Best Time To Be A USA Hockey Fan/Sunbelt Research Primer
World Juniors Champions, U-18 Champions, Inline World Champions, Sled Hockey World Champions, Women’s Olympic Silver Medalists, Men’s Olympic Silver Medalists, 59 players taken in the draft, a record 10 in the First Round, 11 in the Second.
I cannot think of a better time to be a fan of USA Hockey.
All of these accolades are just the tip of the iceberg for what seems to be building as a great growth of the sport in the States. This all comes after the announcement by USA Hockey that they were instituting a new program to raise the retention rate of youth players. As an American hockey fan, I’m ecstatic about this development in recent years.
Although it has me thinking, has Bettman’s attempt to spread the sport to the sunbelt…actually paid off?
In a topic I plan to explore in a later post, has hockey in the sunbelt actually made the sport a fully American game? I know to anyone that isn’t really a hockey fan, this seems like a silly question with an obvious answer, but it must be asked as it seems to counter everything one hears about bringing hockey below the Mason/Dixon Line.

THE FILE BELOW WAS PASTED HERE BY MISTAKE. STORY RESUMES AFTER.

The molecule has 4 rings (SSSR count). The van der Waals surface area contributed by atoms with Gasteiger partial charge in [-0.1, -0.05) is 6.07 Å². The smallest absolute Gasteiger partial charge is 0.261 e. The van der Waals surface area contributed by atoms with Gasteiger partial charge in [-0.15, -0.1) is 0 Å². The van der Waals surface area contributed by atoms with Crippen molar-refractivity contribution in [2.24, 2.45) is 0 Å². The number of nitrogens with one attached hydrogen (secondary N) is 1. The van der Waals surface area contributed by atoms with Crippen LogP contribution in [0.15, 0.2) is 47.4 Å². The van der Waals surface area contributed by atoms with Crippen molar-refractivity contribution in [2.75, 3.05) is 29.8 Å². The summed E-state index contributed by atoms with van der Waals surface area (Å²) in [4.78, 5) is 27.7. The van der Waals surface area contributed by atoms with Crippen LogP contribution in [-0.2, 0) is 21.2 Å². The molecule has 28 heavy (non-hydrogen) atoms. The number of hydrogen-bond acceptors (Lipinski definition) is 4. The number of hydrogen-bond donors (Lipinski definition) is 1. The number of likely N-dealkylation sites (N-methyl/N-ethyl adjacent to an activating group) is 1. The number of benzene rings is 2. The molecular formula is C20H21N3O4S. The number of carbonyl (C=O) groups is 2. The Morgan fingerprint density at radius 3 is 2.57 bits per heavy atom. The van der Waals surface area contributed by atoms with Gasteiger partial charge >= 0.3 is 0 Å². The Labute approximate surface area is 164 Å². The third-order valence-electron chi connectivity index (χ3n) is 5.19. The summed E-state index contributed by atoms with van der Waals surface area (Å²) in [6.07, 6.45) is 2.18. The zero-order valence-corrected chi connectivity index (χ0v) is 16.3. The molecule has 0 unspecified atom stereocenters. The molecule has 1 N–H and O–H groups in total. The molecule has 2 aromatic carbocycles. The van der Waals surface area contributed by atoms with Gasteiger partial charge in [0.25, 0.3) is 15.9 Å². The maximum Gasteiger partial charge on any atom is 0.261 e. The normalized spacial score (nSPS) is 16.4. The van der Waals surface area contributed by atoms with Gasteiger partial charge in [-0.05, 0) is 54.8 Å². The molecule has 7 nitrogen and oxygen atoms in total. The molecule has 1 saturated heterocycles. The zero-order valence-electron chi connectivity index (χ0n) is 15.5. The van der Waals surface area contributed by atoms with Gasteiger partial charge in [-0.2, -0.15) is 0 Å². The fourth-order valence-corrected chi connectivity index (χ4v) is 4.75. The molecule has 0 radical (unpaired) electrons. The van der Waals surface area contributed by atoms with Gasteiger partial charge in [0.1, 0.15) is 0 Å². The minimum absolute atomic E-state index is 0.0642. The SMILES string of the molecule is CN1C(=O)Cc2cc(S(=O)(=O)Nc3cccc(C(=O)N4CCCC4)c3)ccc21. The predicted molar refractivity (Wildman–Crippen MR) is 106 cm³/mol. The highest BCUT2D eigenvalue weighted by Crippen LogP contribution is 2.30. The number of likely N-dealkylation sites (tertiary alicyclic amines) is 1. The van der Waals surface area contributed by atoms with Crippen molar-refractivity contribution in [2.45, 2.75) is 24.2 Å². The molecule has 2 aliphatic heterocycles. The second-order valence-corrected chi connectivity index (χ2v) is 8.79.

As a fan of a team in a sunbelt market and one in a traditional market, I’ve seen both go through periods of high attendance and complete apathy. Both cities have proven themselves to be solid markets completely capable of supporting a franchise. Although its always easier for an established hockey city like Chicago to support a team over a market of transplants like Tampa Bay.
I personally think that sunbelt cities can be great places for franchises, but like all things, time must be given to let the game grow. We’ve taken a sport of ice and placed it in a region that rarely goes below freezing in winter. Yes, for now, northern markets are outperforming southern ones, but what about in twenty years? I’m not saying that cities like Miami, Dallas or Tampa will become hockey meccas replacing places like Montreal, but if given time, could the game grow to where the markets became solid and respected?
This is a topic I intend to explore in future posts.